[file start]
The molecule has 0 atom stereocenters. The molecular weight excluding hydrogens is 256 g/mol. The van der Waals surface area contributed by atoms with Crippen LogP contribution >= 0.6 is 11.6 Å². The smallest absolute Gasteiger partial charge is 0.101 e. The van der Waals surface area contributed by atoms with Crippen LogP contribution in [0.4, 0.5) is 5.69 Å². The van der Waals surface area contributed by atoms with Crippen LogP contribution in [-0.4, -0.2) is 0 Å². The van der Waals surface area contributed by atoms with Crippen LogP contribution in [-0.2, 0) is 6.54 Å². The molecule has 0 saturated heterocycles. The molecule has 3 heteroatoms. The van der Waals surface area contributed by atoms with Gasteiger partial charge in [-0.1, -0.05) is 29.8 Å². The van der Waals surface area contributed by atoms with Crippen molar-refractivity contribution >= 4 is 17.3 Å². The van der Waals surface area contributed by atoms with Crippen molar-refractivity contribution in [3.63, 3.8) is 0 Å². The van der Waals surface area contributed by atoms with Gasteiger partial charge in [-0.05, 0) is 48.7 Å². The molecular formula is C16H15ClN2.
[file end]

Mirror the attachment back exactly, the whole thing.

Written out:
The molecule has 0 atom stereocenters. The molecular weight excluding hydrogens is 256 g/mol. The van der Waals surface area contributed by atoms with Crippen LogP contribution >= 0.6 is 11.6 Å². The smallest absolute Gasteiger partial charge is 0.101 e. The van der Waals surface area contributed by atoms with Crippen LogP contribution in [0.4, 0.5) is 5.69 Å². The van der Waals surface area contributed by atoms with Crippen LogP contribution in [-0.4, -0.2) is 0 Å². The van der Waals surface area contributed by atoms with Crippen LogP contribution in [-0.2, 0) is 6.54 Å². The molecule has 0 saturated heterocycles. The molecule has 3 heteroatoms. The van der Waals surface area contributed by atoms with Gasteiger partial charge in [-0.1, -0.05) is 29.8 Å². The van der Waals surface area contributed by atoms with Crippen molar-refractivity contribution >= 4 is 17.3 Å². The van der Waals surface area contributed by atoms with Crippen molar-refractivity contribution in [3.63, 3.8) is 0 Å². The van der Waals surface area contributed by atoms with Gasteiger partial charge in [-0.05, 0) is 48.7 Å². The molecular formula is C16H15ClN2.